Teaching our children to appreciate art is one of the most enjoyable parts of parenting—something that is part of every fun thing we’ve ever done together.

A Practical Endeavor?

Am I some kind of flashcard junkie? Or do I start out every day with a good hour in the art books? No. That’s hardly the life we live. But we do teach our children to enjoy the beauty in this world the first time we hold them. The first comforting meal we feed them after a startling entry into the world. The first tender songs we sing them and the first raspberries we blow on their belly. With every expression of joy and love in this world we are showing them our joy in the artistry of our Creator. His work delighting us. Rejoicing in the fact that we ourselves are the work of His hands.

As our children grow we enjoy animals with them and the crazy noises they make. We point out the moon and the stars and the rain and the snow. We teach them what water looks like, what it feels like. We introduce them to watermelon. We hold them when the sky turns pink for the sunset, we lift them up to see in the pig stall. We buy them cotton candy and hold their hand while they feel the beating of the loud drums of a marching band.  What kind of fine art is this? The very best kind—the art of living.

A Sacred Endeavor

It may seem counterintuitive, but teaching our children to enjoy beauty, deeply and thankfully, is the best foundation for appreciating the best art of mankind. All art is a reflection—a weak imitation—of the glorious creativity of our Heavenly Father. He is the Creator, and it is only as we imitate Him that we are ever equipped to create. And this is why I believe the parent’s role in training children to appreciate art is the same as teaching your children to enjoy life. If we manage to instill in our children a full-bodied gratitude for the beauty of the world created all around them, we will have made people who are equipped in every way to revel in the beauty of a museum. Those who can get down on their knees and marvel at the artistry of an oily black beetle wobbling down the sidewalk will be ready to soak in the glory of a Rembrandt.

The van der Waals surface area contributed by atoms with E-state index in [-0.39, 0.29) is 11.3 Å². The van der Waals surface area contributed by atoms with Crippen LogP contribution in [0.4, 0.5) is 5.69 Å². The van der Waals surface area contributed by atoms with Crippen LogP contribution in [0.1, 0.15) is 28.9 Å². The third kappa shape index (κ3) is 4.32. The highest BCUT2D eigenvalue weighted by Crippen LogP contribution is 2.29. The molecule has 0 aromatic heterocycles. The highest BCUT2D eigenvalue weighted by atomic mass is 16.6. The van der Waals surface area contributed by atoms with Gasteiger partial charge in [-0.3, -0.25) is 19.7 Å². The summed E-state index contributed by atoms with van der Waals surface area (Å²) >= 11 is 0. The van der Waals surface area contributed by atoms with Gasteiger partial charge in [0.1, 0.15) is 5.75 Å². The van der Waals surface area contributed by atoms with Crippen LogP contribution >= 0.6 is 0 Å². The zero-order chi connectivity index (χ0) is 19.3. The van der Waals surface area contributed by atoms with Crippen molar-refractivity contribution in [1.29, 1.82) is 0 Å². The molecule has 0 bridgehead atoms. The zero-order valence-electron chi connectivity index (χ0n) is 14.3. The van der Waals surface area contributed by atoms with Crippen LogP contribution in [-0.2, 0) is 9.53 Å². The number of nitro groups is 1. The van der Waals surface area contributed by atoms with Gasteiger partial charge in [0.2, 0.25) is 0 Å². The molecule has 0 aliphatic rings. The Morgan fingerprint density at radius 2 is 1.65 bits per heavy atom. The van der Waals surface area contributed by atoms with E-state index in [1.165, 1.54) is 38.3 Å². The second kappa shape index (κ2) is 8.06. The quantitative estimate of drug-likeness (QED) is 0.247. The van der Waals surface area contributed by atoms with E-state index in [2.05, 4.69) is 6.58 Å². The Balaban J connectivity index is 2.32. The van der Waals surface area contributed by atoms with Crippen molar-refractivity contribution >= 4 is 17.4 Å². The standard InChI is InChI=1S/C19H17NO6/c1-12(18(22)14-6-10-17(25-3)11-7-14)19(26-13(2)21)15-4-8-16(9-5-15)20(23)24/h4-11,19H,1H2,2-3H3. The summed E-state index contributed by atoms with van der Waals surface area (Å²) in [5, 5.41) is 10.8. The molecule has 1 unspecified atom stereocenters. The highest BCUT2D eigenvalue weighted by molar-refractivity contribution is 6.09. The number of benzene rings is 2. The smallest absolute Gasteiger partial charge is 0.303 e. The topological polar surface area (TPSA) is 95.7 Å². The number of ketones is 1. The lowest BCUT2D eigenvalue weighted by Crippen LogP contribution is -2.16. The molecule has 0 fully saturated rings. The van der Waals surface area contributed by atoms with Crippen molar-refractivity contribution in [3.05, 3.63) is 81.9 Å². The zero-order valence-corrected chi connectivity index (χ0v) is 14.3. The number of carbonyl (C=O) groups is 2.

And once you are here, with your children enjoying sunsets and pretty views and the wind in the trees, and with children who know what it is to try to create something themselves— then they will have learned how hard it is to make a face look like a face. Or water look wet. Or doors to houses look the right size. Or a sky that looks the way the sky looks.

The Art of Appreciation

If you have made it this far, then you have children who cannot help but enjoy fine art, because they now have the context. They understand the fundamental relationship of man to God and man to the world of art. They can identify that art which takes technical talent but is not true. They can see how hard it would actually be to have painted one of these glorious masterpieces mankind keeps behind velvet ropes—and they can appreciate the impulses that drove its maker. They can appreciate the Maker who made the artist.

Our goal with our children is to first be making people who live in a state of art appreciation—worshipping the God who painted them into a masterpiece. And then beyond that, we seek to provide them with the means and opportunities to appreciate the artistic abilities of many who have gone before them. A rigorous education is wonderful for only part of that equation, but a rigorously joyful life can do the rest.

Rachel Jankovic is a wife, homemaker, and mother of seven. She graduated from New Saint Andrews College, but mostly reads cookbooks now to avoid story grip (being highly susceptible). Rachel’s books Loving the Little Years and Fit to Burst continue to be parenting favorites. She is also a contributor to the Desiring God blog and is featured in their book Mom Enough.